The conversation on Monday’s edition of “Fox & Friends” couldn’t ignore President Trump’s still-chugging lie machine that’s twisting the straightforward results of the Nov. 3 election. On Sunday, The Post published a leaked one-hour call from Saturday in which Trump pressed Georgia Secretary of State Brad Raffensperger to tinker with the state’s voting tallies. “I just want to find 11,780 votes, which is one more than we have. Because we won the state,” said Trump in the call.

Ainsley Earhardt, a co-host of “Fox & Friends,” was taken with how many folks believe the sorts of claims that Trump tossed at Raffensperger.

Here’s the question that a lot of people are asking: If there is a question about the votes and if they think that it was rigged, and many people do believe that, then we need investigations, and we need to know that our votes count, that our — votes were legal, and we need to find out where the problems are so we can make sure this doesn’t happen in the future because if these Democrats, if they win Georgia, people fear that from here on out, there are going to be mail-in votes, which we don’t trust now because the president doesn’t trust it and we all have heard these stories of people getting four ballots and two of them were dead people. And so you have to have trust and integrity in the system; it doesn’t matter if you’re a Republican or a Democrat, we should all want that. And with so many people questioning what’s happening, an investigation — many of these Republicans just want it investigated.

Stripped of context, Earhardt’s assessment is accurate: People are indeed distrustful of the election results and trust in the system is indeed important. With context, however, Earhardt misleads by omission: It’s her network, after all, that’s playing a leading role in spreading misinformation about the 2020 presidential election.

Prime-time host Sean Hannity has led the pack, using his highly rated program to bolster any allegation of voter fraud that the Trump campaign has cared to advance. “We saw blatant election-law violations in state after state,” said Hannity a week after the election. Night after night, he invited White House press secretary Kayleigh McEnany onto his show, so that his viewers could hear unfiltered distortions about the election right from the source. Wherever there was a flimsy suggestion, an affidavit alleging an irregularity or a prospective lawsuit, there was Hannity attempting to will Trump into another term in the White House.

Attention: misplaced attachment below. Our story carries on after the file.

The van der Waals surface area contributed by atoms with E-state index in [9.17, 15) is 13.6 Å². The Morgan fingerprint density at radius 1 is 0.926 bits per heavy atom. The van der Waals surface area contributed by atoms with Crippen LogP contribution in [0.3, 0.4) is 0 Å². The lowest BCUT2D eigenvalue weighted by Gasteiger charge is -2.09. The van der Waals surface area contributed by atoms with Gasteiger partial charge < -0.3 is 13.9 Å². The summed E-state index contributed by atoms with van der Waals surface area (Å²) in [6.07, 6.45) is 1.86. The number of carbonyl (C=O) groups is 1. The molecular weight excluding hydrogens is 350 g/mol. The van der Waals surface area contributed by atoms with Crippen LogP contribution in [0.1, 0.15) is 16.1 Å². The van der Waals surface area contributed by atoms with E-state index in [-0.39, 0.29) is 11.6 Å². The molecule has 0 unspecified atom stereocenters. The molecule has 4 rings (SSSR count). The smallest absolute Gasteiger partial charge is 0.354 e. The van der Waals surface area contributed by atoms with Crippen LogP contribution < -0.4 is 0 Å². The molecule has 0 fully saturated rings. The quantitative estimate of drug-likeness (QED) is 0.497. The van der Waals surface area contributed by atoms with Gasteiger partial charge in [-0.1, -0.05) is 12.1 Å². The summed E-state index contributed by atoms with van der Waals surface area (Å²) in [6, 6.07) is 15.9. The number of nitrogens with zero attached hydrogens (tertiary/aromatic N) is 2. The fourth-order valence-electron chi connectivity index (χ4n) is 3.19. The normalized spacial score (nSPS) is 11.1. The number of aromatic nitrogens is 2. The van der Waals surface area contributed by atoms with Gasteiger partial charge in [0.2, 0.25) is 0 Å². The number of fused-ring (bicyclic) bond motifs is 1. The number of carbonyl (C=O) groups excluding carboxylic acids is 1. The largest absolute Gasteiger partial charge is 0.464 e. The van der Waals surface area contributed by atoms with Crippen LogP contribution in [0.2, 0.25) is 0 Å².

Other conspiracy pushers in the Fox family include Lou Dobbs (who scolded White House adviser Stephen Miller for insufficient gusto in pushing the voter-fraud case) Maria Bartiromo and Jeanine Pirro. The Fox News and Fox Business crews have done such enterprising work in spreading election nonsense that they’ve drawn legal threats from two companies — Smartmatic and Dominion Voting Systems — claiming that several of the broadcasts have defamed the companies.

A survey by NPR/PBS NewsHour/Marist found that just about a quarter of Republicans trust in the accuracy of the 2020 election results, a finding that’s consistent with other surveys on the same topic. Trump bears blame from some of that sentiment, which he whips up on Twitter and anywhere else he manages to sneak a word in. But key voices at Fox have amplified those claims and expanded the ranks of the election-disbelieving crowd.

And that crowd has turned into something of a monster in need of feeding. In addition to the way-out-there hosts on Fox, Newsmax and One America News have seen fit to toss in some sustenance. Ratings explain why: Newsmax’s audience has skyrocketed since the election as it has promoted the election-fraud fraud. “In this day and age, people want something that tends to affirm their views and opinions,” Newsmax CEO Christopher Ruddy told the New York Times.

Again, 100 percent accurate, and 100 percent anti-journalistic. One approach to handling the plume of Republican viewers who distrust the election would be to level with them — tell them that the president is wrong, that their distrust is based on debunked propaganda peddled by the likes of Trump, Rudolph W. Giuliani and Sidney Powell. That message does get airtime on Fox, to be sure: Neil Cavuto, Chris Wallace, Eric Shawn, Bill Hemmer, Jedediah Bila, Bret Baier and Martha MacCallum have been among the network figures who have, at one point or another, punctured the president’s precious narrative. And Steve Doocy on Monday reminded Earhardt that “we haven’t seen the evidence” to back up Trump’s claims. None of those folks, however, molds conservative psyches like Hannity.

There’s a circularity to this disinformation campaign: Trump and his minions spew lies about the election, Fox’s opinion folks run with them and then act shocked that the public is buying the whole thing. At times like these, it’s always tempting to theorize about when a moment of comeuppance might arrive for someone like Hannity or Dobbs.

But it never does. These folks work in a zone devoid of accountability.

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